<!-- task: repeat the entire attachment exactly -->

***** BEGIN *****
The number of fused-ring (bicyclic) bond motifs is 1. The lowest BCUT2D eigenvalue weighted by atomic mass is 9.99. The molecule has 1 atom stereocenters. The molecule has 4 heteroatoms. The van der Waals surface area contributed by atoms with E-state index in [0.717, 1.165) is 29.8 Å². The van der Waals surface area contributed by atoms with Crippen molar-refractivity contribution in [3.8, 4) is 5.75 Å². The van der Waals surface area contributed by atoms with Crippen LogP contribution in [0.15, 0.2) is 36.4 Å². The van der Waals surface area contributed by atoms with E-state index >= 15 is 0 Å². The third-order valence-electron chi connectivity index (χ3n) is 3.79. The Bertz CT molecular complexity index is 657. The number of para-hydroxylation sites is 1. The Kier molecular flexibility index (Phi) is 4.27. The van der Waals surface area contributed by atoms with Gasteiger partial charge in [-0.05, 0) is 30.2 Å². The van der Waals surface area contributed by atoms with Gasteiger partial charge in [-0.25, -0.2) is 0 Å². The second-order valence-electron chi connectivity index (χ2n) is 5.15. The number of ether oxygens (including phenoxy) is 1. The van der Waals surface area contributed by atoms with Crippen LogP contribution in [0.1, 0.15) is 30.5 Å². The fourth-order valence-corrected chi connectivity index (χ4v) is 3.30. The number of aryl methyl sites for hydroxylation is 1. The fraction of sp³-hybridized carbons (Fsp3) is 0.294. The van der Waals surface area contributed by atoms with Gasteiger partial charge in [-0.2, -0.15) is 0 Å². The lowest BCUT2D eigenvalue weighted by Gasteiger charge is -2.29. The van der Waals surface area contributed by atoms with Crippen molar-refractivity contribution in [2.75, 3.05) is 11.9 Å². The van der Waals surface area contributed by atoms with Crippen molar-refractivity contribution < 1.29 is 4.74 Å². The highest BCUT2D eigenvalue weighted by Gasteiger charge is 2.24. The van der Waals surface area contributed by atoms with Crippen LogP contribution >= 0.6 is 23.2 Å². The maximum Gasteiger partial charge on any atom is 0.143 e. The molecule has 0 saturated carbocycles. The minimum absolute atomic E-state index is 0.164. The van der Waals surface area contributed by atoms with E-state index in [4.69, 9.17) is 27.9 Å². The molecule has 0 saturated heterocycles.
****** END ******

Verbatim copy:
The number of fused-ring (bicyclic) bond motifs is 1. The lowest BCUT2D eigenvalue weighted by atomic mass is 9.99. The molecule has 1 atom stereocenters. The molecule has 4 heteroatoms. The van der Waals surface area contributed by atoms with E-state index in [0.717, 1.165) is 29.8 Å². The van der Waals surface area contributed by atoms with Crippen molar-refractivity contribution in [3.8, 4) is 5.75 Å². The van der Waals surface area contributed by atoms with Crippen LogP contribution in [0.15, 0.2) is 36.4 Å². The van der Waals surface area contributed by atoms with E-state index >= 15 is 0 Å². The third-order valence-electron chi connectivity index (χ3n) is 3.79. The Bertz CT molecular complexity index is 657. The number of para-hydroxylation sites is 1. The Kier molecular flexibility index (Phi) is 4.27. The van der Waals surface area contributed by atoms with Gasteiger partial charge in [-0.05, 0) is 30.2 Å². The van der Waals surface area contributed by atoms with Gasteiger partial charge in [-0.25, -0.2) is 0 Å². The second-order valence-electron chi connectivity index (χ2n) is 5.15. The number of ether oxygens (including phenoxy) is 1. The van der Waals surface area contributed by atoms with Crippen LogP contribution in [0.1, 0.15) is 30.5 Å². The fourth-order valence-corrected chi connectivity index (χ4v) is 3.30. The number of aryl methyl sites for hydroxylation is 1. The fraction of sp³-hybridized carbons (Fsp3) is 0.294. The van der Waals surface area contributed by atoms with Gasteiger partial charge in [-0.2, -0.15) is 0 Å². The lowest BCUT2D eigenvalue weighted by Gasteiger charge is -2.29. The van der Waals surface area contributed by atoms with Crippen molar-refractivity contribution in [2.75, 3.05) is 11.9 Å². The van der Waals surface area contributed by atoms with Crippen molar-refractivity contribution < 1.29 is 4.74 Å². The highest BCUT2D eigenvalue weighted by Gasteiger charge is 2.24. The van der Waals surface area contributed by atoms with Crippen LogP contribution >= 0.6 is 23.2 Å². The maximum Gasteiger partial charge on any atom is 0.143 e. The molecule has 0 saturated carbocycles. The minimum absolute atomic E-state index is 0.164. The van der Waals surface area contributed by atoms with E-state index in [4.69, 9.17) is 27.9 Å². The molecule has 0 saturated heterocycles.